Time to migrate off Access Control Service

Access Control Service, otherwise known as ACS, is officially being retired. ACS will remain available for existing customers until November 7, 2018. After this date, ACS will be shut down, causing all requests to the service to fail.

Who is affected by this change?

This announcement affects any customer who has created one or more ACS namespaces in their Azure subscriptions. It may also affect customers of any service that uses ACS as a means of authentication. Examples of such services include Azure Service Bus, Azure Relay, Azure Media Services, and Azure Backup. In accordance with this announcement, Azure Service Bus and Azure Relay will be officially deprecating support for ACS on November 7, 2018.

If your apps and services do not use Access Control Service, then you have no action to take.

To determine if you have any ACS namespaces, you must sign-in to the Azure classic portal (read on for instructions). Your ACS namespaces will be listed under the Active Directory service in the Access Control Namespaces tab. Be sure that you check all Azure subscriptions for existing ACS namespaces.

To determine if your apps and services use ACS, you should monitor for any traffic to https://{your-namespace}.accesscontrol.windows.net. All traffic to ACS is sent to the accesscontrol.windows.net domain. 

Note: Any traffic to the https://accounts.accesscontrol.windows.net domain is already handled by a different service. Traffic to this specific domain will not be affected by ACS retirement.

What is the retirement schedule?

Earlier this year, we restricted creation of new ACS namespaces. As of today, all other ACS functionality is fully operational.

During November 2017, management of ACS namespaces will continue to be available in the Azure classic portal. But after November 2017, this URL will begin redirecting to the new Azure Portal. ACS namespace management will not be available in the new portal. Instead, you will be able to access ACS namespace management via a dedicated URL: https://manage.windowsazure.com/?restoreClassic=true. Please use this URL to manage ACS namespaces after November 30.

In April 2018, the Azure classic portal will be retired completely, and the dedicated URL will be deactivated. At this point in time, you will no longer be able to list, create, delete, disable, or enable ACS namespaces via any portal. However, you will still be able to manage your namespace configuration via the ACS management portal, located at https://{your-namespace}.accesscontrol.windows.net. This includes managing service identities, relying parties, identity providers, claims rules, and more. We strongly recommend taking inventory of all ACS namespaces prior to April 2018, making note of the URL for each instance of the ACS management portal.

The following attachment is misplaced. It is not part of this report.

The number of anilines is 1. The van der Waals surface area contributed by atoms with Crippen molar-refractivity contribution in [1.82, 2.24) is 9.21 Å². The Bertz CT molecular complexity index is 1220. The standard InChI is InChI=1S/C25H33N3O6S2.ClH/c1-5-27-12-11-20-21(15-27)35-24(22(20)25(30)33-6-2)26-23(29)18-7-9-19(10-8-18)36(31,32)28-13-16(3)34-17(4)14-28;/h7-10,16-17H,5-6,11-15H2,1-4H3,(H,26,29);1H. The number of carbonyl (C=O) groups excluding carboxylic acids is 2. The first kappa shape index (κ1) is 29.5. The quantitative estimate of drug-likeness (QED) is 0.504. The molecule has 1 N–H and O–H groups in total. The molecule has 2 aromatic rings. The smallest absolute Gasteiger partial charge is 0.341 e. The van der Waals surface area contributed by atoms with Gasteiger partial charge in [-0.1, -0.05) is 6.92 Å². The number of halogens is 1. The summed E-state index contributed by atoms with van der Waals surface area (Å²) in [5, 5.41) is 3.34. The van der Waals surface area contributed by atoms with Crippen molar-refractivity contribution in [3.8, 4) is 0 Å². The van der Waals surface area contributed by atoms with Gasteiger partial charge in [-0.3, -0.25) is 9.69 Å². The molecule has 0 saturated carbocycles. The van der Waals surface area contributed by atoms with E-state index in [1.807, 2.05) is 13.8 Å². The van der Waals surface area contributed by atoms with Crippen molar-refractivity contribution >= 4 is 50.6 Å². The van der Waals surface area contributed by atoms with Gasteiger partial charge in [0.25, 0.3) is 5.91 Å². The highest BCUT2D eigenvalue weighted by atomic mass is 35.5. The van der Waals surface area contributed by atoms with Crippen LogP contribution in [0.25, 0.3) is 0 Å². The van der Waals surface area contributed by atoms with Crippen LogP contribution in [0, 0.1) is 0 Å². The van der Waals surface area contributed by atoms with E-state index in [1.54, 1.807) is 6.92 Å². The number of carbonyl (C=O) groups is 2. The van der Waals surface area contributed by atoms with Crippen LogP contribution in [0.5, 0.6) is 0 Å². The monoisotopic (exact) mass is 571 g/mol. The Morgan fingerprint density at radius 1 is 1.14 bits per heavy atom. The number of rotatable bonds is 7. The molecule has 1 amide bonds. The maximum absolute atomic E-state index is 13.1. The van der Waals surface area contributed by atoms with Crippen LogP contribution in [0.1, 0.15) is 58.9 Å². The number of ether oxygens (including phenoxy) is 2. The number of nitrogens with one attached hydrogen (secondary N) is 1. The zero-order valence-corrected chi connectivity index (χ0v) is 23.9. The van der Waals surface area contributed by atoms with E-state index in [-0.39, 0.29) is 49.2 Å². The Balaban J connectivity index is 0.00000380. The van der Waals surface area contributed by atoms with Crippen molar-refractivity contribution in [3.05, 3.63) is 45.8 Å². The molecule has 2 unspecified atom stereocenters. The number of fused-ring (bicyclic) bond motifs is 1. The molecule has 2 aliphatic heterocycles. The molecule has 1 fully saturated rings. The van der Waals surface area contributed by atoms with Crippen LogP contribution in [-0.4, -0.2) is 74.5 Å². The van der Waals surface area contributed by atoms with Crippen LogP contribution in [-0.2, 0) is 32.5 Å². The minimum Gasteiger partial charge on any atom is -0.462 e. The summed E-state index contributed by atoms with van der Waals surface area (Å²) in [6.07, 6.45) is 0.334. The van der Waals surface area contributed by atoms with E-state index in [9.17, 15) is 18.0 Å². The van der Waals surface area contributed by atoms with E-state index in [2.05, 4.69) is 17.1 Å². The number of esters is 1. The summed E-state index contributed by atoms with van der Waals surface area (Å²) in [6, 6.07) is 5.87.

Until November 7, 2018, all other ACS functionality will continue to work. This includes the ACS secure token service, the ACS management service, and the ACS token transformation engine. After this date, all ACS services and functionality will be shut down. By this time, you should ensure that all traffic has been migrated off Access Control Service to other technology.

What action is required?

If you determine that you use ACS in some capacity, you should begin planning and executing on a migration strategy immediately. In the vast majority of cases, migration will require significant code changes on your part.

What is the migration path?

The correct migration path for you depends heavily on how your existing apps and services use ACS. To assist in determining the right technology to use, we have published this ACS migration guidance. Generally speaking, there are three options for you to consider:

  • If you use ACS as a means of authenticating to another Microsoft service, you’ll need to follow the migration instructions provided by that service. For instance, Azure Service Bus and Azure Relay customers can find guidance on migrating to Shared Access Signature (SAS) in the Service Bus SAS and Relay SAS migration articles, respectively. Our migration guidance contains instructions for other services.
  • If your apps and services only need support for Microsoft work and school accounts, you can migrate to Azure Active Directory. Azure AD supports many of the features of ACS, but not all. If you determine you require an Azure Active Directory premium license to perform your migration, reach out to us to receive a free developer license.
  • If your apps and services need to support Google, Facebook, Yahoo, Microsoft personal accounts, or other IDPs, consider migrating to Azure AD B2C. Azure AD B2C supports a wide range of identity providers and customizations, but does not support all of the ACS authentication protocols.

Contact Us

For more information about the retirement of ACS, please check our ACS migration guidance page first. If none of the migration options will work for you, or if you still have questions or feedback about ACS retirement, please contact us at acsfeedback@microsoft.com

Source: Azure Blog Feed

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